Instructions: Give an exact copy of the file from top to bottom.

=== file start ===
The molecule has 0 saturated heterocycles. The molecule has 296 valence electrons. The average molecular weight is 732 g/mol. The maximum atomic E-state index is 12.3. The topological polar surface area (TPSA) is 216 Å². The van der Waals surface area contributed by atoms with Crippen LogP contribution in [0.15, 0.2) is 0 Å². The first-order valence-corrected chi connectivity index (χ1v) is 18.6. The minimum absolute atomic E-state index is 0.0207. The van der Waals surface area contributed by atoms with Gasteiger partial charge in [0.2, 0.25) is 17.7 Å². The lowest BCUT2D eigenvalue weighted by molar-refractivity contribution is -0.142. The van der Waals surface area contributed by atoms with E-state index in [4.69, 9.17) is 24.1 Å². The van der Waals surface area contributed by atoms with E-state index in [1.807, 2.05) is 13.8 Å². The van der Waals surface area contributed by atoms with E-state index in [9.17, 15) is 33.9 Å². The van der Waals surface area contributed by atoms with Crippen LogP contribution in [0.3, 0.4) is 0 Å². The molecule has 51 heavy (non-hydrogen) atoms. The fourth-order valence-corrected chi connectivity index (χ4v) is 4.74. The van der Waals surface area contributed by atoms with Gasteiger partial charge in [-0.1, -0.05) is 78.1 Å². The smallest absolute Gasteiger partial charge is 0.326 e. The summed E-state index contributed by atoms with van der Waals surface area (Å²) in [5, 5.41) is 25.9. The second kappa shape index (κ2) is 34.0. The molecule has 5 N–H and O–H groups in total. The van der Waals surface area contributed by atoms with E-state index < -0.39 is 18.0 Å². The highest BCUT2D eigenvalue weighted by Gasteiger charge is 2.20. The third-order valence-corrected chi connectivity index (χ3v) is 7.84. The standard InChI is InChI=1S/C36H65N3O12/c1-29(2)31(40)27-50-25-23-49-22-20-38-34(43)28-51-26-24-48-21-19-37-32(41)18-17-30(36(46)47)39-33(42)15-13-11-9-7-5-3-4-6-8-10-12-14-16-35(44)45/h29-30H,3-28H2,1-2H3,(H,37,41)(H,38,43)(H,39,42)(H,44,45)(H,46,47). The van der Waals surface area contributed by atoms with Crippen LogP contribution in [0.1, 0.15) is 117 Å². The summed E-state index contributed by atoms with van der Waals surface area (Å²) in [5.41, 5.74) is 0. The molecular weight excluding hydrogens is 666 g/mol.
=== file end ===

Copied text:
The molecule has 0 saturated heterocycles. The molecule has 296 valence electrons. The average molecular weight is 732 g/mol. The maximum atomic E-state index is 12.3. The topological polar surface area (TPSA) is 216 Å². The van der Waals surface area contributed by atoms with Crippen LogP contribution in [0.15, 0.2) is 0 Å². The first-order valence-corrected chi connectivity index (χ1v) is 18.6. The minimum absolute atomic E-state index is 0.0207. The van der Waals surface area contributed by atoms with Gasteiger partial charge in [0.2, 0.25) is 17.7 Å². The lowest BCUT2D eigenvalue weighted by molar-refractivity contribution is -0.142. The van der Waals surface area contributed by atoms with E-state index in [4.69, 9.17) is 24.1 Å². The van der Waals surface area contributed by atoms with E-state index in [1.807, 2.05) is 13.8 Å². The van der Waals surface area contributed by atoms with E-state index in [9.17, 15) is 33.9 Å². The van der Waals surface area contributed by atoms with Crippen LogP contribution in [0.3, 0.4) is 0 Å². The molecule has 51 heavy (non-hydrogen) atoms. The fourth-order valence-corrected chi connectivity index (χ4v) is 4.74. The van der Waals surface area contributed by atoms with Gasteiger partial charge in [-0.1, -0.05) is 78.1 Å². The smallest absolute Gasteiger partial charge is 0.326 e. The summed E-state index contributed by atoms with van der Waals surface area (Å²) in [5, 5.41) is 25.9. The second kappa shape index (κ2) is 34.0. The molecule has 5 N–H and O–H groups in total. The van der Waals surface area contributed by atoms with E-state index < -0.39 is 18.0 Å². The highest BCUT2D eigenvalue weighted by Gasteiger charge is 2.20. The third-order valence-corrected chi connectivity index (χ3v) is 7.84. The standard InChI is InChI=1S/C36H65N3O12/c1-29(2)31(40)27-50-25-23-49-22-20-38-34(43)28-51-26-24-48-21-19-37-32(41)18-17-30(36(46)47)39-33(42)15-13-11-9-7-5-3-4-6-8-10-12-14-16-35(44)45/h29-30H,3-28H2,1-2H3,(H,37,41)(H,38,43)(H,39,42)(H,44,45)(H,46,47). The van der Waals surface area contributed by atoms with Crippen LogP contribution in [0.1, 0.15) is 117 Å². The summed E-state index contributed by atoms with van der Waals surface area (Å²) in [5.41, 5.74) is 0. The molecular weight excluding hydrogens is 666 g/mol.